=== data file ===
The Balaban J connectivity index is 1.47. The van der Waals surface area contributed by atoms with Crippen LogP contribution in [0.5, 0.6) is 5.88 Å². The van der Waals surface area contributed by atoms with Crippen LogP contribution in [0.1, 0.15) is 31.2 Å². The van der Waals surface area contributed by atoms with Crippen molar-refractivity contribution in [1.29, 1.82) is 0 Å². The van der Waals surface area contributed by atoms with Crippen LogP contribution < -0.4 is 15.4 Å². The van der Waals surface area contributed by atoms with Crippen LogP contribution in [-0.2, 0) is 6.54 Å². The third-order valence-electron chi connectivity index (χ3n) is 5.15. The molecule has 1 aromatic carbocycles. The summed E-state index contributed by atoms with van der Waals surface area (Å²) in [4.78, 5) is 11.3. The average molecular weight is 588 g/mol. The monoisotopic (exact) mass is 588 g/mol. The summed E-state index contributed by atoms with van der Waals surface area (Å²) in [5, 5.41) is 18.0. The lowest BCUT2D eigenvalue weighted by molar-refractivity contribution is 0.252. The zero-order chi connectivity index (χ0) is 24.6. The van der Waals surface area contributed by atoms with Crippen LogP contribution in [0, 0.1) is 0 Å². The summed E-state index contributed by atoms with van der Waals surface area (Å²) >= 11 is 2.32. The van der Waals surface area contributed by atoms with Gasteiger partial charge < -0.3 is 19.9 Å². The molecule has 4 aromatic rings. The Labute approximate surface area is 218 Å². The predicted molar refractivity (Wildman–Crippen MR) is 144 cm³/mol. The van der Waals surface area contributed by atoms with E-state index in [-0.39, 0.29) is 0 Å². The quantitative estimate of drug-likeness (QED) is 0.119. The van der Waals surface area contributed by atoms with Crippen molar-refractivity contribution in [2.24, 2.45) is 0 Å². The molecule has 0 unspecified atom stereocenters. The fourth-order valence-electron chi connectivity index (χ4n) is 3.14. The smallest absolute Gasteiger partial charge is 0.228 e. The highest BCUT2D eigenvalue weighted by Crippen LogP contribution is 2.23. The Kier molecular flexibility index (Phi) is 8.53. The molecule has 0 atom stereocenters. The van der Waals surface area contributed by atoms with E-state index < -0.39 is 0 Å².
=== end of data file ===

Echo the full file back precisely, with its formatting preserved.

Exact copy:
The Balaban J connectivity index is 1.47. The van der Waals surface area contributed by atoms with Crippen LogP contribution in [0.5, 0.6) is 5.88 Å². The van der Waals surface area contributed by atoms with Crippen LogP contribution in [0.1, 0.15) is 31.2 Å². The van der Waals surface area contributed by atoms with Crippen molar-refractivity contribution in [1.29, 1.82) is 0 Å². The van der Waals surface area contributed by atoms with Crippen LogP contribution < -0.4 is 15.4 Å². The van der Waals surface area contributed by atoms with Crippen LogP contribution in [-0.2, 0) is 6.54 Å². The third-order valence-electron chi connectivity index (χ3n) is 5.15. The molecule has 1 aromatic carbocycles. The summed E-state index contributed by atoms with van der Waals surface area (Å²) in [4.78, 5) is 11.3. The average molecular weight is 588 g/mol. The monoisotopic (exact) mass is 588 g/mol. The summed E-state index contributed by atoms with van der Waals surface area (Å²) in [5, 5.41) is 18.0. The lowest BCUT2D eigenvalue weighted by molar-refractivity contribution is 0.252. The zero-order chi connectivity index (χ0) is 24.6. The van der Waals surface area contributed by atoms with Crippen LogP contribution in [0, 0.1) is 0 Å². The summed E-state index contributed by atoms with van der Waals surface area (Å²) >= 11 is 2.32. The van der Waals surface area contributed by atoms with Gasteiger partial charge < -0.3 is 19.9 Å². The molecule has 4 aromatic rings. The Labute approximate surface area is 218 Å². The predicted molar refractivity (Wildman–Crippen MR) is 144 cm³/mol. The van der Waals surface area contributed by atoms with E-state index in [-0.39, 0.29) is 0 Å². The quantitative estimate of drug-likeness (QED) is 0.119. The van der Waals surface area contributed by atoms with Crippen molar-refractivity contribution in [2.24, 2.45) is 0 Å². The molecule has 0 unspecified atom stereocenters. The fourth-order valence-electron chi connectivity index (χ4n) is 3.14. The smallest absolute Gasteiger partial charge is 0.228 e. The highest BCUT2D eigenvalue weighted by Crippen LogP contribution is 2.23. The Kier molecular flexibility index (Phi) is 8.53. The molecule has 0 atom stereocenters. The van der Waals surface area contributed by atoms with E-state index < -0.39 is 0 Å².